Can you imagine going to Auschwitz and not finding a single reference to Hitler or the Nazi party? In the latest sign of the Russian government’s historical revisionism, every reference to Stalin’s crimes have been removed from a Soviet Gulag prison museum located near the city of Perm, in Russia’s Ural mountains. One of the most prominent camps for political prisoners in the USSR from 1972 until its closure in 1988, Perm-36 was built in 1943 during Stalin’s rule.
Previously run by the foundation Memorial, municipal officials are now taking charge of the administration of the camp-museum, their prize for winning a long-term campaign of intimidation and legal wrangling. In fact, in 2014 local authorities resolved to cut off the museum’s water and electricity. (This coercive tactic is similar to Vladimir Putin’s method of putting pressure on Europe, and especially on Ukraine, by raising the price of or threatening to cut countries off from gas and fuel.)
The takeover will dramatically change the meaning of the institution, which now will only depict life in the camp without mentioning Soviet political repression or the reasons why prisoners were sent there in the first place. Any reference to Stalin or Brezhnev has been removed. To make things worse, Perm-36 is the only intact surviving Gulag camp, as all the others were dismantled in the final days of the Soviet Union. Historical facts are literally being erased from memory.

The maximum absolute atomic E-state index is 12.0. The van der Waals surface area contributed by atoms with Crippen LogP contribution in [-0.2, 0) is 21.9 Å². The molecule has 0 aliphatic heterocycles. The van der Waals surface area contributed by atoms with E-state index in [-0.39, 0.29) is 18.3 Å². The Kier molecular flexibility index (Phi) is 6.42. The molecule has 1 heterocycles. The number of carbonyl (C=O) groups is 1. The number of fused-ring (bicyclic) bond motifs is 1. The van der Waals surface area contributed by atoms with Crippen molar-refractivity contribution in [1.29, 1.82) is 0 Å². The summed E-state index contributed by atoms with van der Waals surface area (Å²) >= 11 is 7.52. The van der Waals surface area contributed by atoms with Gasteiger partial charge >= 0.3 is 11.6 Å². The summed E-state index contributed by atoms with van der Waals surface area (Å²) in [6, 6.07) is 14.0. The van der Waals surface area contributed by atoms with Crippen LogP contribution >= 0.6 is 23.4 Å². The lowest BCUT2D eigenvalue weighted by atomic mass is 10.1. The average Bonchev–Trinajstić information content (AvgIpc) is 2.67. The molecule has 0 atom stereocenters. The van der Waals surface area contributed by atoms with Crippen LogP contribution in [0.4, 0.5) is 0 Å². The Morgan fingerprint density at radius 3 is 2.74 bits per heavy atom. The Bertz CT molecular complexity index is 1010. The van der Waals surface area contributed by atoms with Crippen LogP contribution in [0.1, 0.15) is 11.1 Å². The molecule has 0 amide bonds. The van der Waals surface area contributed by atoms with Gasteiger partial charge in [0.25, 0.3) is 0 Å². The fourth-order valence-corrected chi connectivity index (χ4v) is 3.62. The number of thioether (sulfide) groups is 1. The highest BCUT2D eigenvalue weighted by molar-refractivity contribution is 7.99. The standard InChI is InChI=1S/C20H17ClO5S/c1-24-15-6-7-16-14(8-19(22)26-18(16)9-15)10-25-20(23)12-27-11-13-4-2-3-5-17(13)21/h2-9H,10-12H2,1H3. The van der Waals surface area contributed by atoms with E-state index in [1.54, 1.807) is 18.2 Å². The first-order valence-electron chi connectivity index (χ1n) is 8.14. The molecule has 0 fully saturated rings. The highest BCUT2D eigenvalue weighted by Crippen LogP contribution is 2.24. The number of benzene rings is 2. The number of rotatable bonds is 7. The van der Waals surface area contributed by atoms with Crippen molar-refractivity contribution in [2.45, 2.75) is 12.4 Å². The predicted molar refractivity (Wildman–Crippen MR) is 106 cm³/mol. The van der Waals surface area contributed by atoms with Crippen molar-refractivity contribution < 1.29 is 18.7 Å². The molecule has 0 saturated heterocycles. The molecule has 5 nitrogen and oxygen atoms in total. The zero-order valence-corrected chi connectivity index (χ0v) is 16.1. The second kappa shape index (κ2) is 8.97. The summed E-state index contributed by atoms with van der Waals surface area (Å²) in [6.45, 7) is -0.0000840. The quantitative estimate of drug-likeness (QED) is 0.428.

Like the Nazis retreating from Eastern Europe and scuttling their death camps, the Gorbachev administration, so commonly portrayed as benign and dovish, did its utmost to erase any trace of past wrongdoing. Luckily, the Victims of Communism Memorial Foundation is out of the reach of the Russian President, and has a webpage exclusively devoted to depicting life in the Gulag, as well as explaining why these forced labor camps existed at all.
Today’s whitewashing of history will certainly help Vladimir Putin. The Russian President is currently having a hard time distancing himself from Boris Nemtsov’s murder. There are also countless other crimes associated with him, like the assassinations of journalist Anna Politkovskaya and spy Alexander Litvinenko in 2006. By separating mass murderers like Stalin from the rotten fruits of their wrongdoing, perhaps Putin is hinting at the distance he would like future Russian presidents to take when depicting his own role in suspected crimes.
A recent piece in the Washington Post illustrates how the current Russian leader is singing directly out of Marshal Stalin’s songbook, even to the point of taking direct control of the investigation into his rival’s murder, as Stalin did when Sergei Kirov was killed in 1934. Russia expert Karen Dawisha explains: “Much of the Putin era has been absorbed with the suppression of opposition political movements.” Obviously those groups which try to accurately record the crimes of Soviet communism are considered part of the political opposition and must also be silenced or eliminated.
Putin wants to wipe out evidence of Stalin’s and Brezhnev’s atrocities. With his control of Russian media and influence over educational institutions, his propaganda can effectively brainwash future Russian generations—a full and accurate memory of Soviet crimes may effectively be lost forever.